In 1968 the eventual founders of Patagonia and North Face outfitters, Yvon Chouinard and Douglas Tompkins, and two other friends drive their VW bus on a whim to Patagonia. The follow the then mostly unpaved Pan-American highway from California to Chile on a trip that took 6 months. The journey would change both of their lives and begin their lifelong interest in Patagonia.
The film 180˚ South traces Jeff Johnson, a surfer and climber who finds the old footage and makes the journey on his own, though he goes by boat and stops off at Rapa Nui (Easter Island) where he picks up a friend. He visits with Tompkins and Chouinard in the region and makes an ill-fated attempt to climb the Corcovado. Johnson’s journey intertwines with that of the 1968 trip of Tomkins and Chouinard and the pair’s current conservation efforts in the region.
Today, Tompkins is one of Chile’s largest landowners. His Concervacion Patagonica owns huge tracts of land – more than 2 million acres – in Chile and Argentina that he has designated for use as national parks. The Chilean government and Spanish energy giant Endessa are at odds with Tompkins because they are actively attempting to damn many of Patagonia’s rivers, including the legendary Futaleufu and crème de menthe colored Rio Baker, and expand the Careterra Austral. Currently, Tompkins’ incredibly beautiful Pumalin national park splits Chile in half, as it runs from the sea to the border. The people of Patagonia have mixed reactions. Many, especially the gauchos, admire Tompkins for preserving the land and keeping it wild. Some don’t agree however, as the expansion of highways and power plants means jobs, though most acknowledge that it will come at a cost. Propaganda is heavy from both ends.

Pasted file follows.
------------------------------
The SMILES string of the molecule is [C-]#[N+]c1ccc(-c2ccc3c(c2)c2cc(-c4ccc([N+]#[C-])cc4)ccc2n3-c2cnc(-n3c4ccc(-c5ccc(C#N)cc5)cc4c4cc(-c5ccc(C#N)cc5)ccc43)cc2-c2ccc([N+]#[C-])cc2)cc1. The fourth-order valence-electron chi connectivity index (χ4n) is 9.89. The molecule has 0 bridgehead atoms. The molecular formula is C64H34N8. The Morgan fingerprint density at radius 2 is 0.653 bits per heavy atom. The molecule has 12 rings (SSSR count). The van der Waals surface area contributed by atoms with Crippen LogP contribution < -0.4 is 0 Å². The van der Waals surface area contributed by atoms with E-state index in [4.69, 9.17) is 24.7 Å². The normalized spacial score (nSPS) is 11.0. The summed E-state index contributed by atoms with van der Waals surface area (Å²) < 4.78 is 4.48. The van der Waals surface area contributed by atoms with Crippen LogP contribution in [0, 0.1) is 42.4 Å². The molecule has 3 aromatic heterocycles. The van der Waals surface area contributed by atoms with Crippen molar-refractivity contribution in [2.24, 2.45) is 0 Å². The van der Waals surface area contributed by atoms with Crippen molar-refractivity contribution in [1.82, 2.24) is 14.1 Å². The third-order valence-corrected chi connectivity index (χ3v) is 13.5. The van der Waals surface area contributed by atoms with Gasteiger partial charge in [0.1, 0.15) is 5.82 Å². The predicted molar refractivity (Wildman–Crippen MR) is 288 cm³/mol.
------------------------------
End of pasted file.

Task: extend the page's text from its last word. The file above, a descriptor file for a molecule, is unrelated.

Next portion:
At stake is one of the rarest and most beautiful pieces of land on planet earth. Having traveled through Chilean Patagonia several times, I’ve come to see it’s brilliance. I’ve been lucky enough to see the region by helicopter via the boat the MV Atmopshere and by driving the length of the Careterra Austral where you see temperate rainforest, mountains dripping with waterfalls, the most charming town I’ve ever known, and unspoiled wilderness that expands seemingly forever in every direction. It’s a part of the world that should never be developed.
Writer and photographer Nicholas Gill is the editor/publisher of New World Review. He lives in Lima, Peru and Brooklyn, New York. His work has appeared in publications such as the New York Times, Los Angeles Times, CondeNast Traveler, National Geographic Traveler, Afar, and Penthouse. Visit his personal website (nicholas-gill.com) for more information.